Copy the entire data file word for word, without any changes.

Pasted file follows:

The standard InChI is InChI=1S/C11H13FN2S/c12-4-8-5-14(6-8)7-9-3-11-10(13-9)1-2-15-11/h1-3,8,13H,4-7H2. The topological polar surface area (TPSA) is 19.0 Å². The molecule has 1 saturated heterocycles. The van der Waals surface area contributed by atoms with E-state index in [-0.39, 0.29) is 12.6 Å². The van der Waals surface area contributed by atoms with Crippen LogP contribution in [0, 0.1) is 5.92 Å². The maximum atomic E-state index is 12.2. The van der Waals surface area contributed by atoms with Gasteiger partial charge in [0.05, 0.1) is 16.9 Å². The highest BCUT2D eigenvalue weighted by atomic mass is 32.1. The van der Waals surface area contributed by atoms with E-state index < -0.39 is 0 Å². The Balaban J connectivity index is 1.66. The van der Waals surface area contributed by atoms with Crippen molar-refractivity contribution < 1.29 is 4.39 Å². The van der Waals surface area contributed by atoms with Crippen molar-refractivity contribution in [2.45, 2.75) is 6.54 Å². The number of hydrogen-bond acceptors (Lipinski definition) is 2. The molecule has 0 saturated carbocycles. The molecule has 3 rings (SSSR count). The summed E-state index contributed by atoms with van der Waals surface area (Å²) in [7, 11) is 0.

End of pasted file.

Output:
The standard InChI is InChI=1S/C11H13FN2S/c12-4-8-5-14(6-8)7-9-3-11-10(13-9)1-2-15-11/h1-3,8,13H,4-7H2. The topological polar surface area (TPSA) is 19.0 Å². The molecule has 1 saturated heterocycles. The van der Waals surface area contributed by atoms with E-state index in [-0.39, 0.29) is 12.6 Å². The van der Waals surface area contributed by atoms with Crippen LogP contribution in [0, 0.1) is 5.92 Å². The maximum atomic E-state index is 12.2. The van der Waals surface area contributed by atoms with Gasteiger partial charge in [0.05, 0.1) is 16.9 Å². The highest BCUT2D eigenvalue weighted by atomic mass is 32.1. The van der Waals surface area contributed by atoms with E-state index < -0.39 is 0 Å². The Balaban J connectivity index is 1.66. The van der Waals surface area contributed by atoms with Crippen molar-refractivity contribution < 1.29 is 4.39 Å². The van der Waals surface area contributed by atoms with Crippen molar-refractivity contribution in [2.45, 2.75) is 6.54 Å². The number of hydrogen-bond acceptors (Lipinski definition) is 2. The molecule has 0 saturated carbocycles. The molecule has 3 rings (SSSR count). The summed E-state index contributed by atoms with van der Waals surface area (Å²) in [7, 11) is 0.